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The American Legion is bringing together industry, trade unions and military training officials next week for a three-day summit on cutting red tape to help separating service members translate military-learned skills into immediate post-service jobs.
The federal government, including the armed services, has launched dozens of pilot programs aimed at making it easier for people who learned a marketable skill in the military to get a civilian license or credentials.
This has not been an easy process, said Steve Gonzalez, assistant director of the Legion's national economic division.
Military training often differs from private-sector training in fields such as emergency medicine, where someone who knows how to save a life on a battlefield may find his training does not automatically translate into the skills needed to work for a local ambulance service.
On the federal side, the Defense, Labor and Veterans Affairs departments are working under various congressional mandates to come up with ways to ease the transition for separating service members. State and industry initiatives also are ongoing, Gonzalez said.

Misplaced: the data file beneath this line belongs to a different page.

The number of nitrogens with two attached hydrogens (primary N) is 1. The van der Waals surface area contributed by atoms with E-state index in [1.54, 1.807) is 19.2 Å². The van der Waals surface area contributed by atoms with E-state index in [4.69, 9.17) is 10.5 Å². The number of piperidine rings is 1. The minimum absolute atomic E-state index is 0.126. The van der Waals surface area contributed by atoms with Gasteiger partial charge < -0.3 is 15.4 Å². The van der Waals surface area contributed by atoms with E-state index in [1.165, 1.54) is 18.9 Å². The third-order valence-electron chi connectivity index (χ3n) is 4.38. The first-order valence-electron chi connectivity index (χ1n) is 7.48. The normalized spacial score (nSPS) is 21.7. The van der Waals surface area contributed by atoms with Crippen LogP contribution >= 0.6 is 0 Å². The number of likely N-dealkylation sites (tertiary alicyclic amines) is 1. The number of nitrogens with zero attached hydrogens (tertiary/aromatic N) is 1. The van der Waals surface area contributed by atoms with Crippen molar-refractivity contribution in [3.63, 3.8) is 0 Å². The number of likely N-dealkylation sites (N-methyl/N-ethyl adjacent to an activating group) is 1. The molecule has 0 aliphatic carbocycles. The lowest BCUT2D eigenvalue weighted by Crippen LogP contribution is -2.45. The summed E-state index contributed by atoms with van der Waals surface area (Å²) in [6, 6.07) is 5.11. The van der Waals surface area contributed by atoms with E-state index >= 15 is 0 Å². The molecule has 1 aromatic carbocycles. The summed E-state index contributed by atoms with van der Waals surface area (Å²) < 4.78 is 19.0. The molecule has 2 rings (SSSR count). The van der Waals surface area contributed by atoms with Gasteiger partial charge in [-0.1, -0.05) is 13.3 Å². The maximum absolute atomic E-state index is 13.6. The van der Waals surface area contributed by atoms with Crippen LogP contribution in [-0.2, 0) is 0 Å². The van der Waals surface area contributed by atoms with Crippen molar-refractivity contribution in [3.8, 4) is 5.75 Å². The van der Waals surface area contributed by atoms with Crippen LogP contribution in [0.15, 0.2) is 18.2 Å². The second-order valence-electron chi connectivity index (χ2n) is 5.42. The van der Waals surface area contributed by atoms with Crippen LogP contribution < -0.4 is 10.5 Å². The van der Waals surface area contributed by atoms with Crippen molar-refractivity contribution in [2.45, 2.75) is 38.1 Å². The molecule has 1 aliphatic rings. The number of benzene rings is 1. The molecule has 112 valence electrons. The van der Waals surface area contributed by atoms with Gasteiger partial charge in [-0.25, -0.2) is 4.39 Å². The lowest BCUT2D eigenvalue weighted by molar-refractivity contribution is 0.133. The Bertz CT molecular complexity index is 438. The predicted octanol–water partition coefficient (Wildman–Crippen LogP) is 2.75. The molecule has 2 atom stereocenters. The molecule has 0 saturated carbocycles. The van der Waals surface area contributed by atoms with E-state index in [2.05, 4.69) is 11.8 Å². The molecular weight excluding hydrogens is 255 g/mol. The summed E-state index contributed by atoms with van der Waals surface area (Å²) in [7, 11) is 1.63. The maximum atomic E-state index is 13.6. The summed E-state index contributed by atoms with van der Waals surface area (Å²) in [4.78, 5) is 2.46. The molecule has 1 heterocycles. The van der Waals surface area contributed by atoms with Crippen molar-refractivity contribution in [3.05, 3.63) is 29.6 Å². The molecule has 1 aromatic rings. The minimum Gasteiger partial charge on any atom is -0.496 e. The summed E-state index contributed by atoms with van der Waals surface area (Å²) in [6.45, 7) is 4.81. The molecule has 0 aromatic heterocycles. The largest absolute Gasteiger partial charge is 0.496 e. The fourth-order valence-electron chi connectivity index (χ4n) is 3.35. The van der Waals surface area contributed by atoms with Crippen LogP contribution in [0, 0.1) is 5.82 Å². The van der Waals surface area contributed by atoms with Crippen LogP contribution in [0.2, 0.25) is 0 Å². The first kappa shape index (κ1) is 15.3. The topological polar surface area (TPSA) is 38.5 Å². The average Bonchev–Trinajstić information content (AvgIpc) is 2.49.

There are so many ongoing experiments and changes in law that is hard to get a sense of what's working, Gonzalez said. For a separating veteran, it also is hard to understand what rule might apply; there are significant differences from state to state, and among different specialties.
Next week's credentials summit in Washington, co-sponsored by the Legion and the U.S. Chamber of Commerce, is designed to help leaders get a better grasp on the efforts underway, whether they could work in more than one state and whether there are some military skills better suited to immediate civilian credentials that would help a large number of veterans find work, Gonzales said.
The Legion's goal is to produce a post-summit plan of action for use in narrowing the number of credentialing programs and, if required, to get Congress to grant new authorities.
"Progress is being made in some states," Gonzales said. "We need to look at what is working and whether this can be a cross-state program."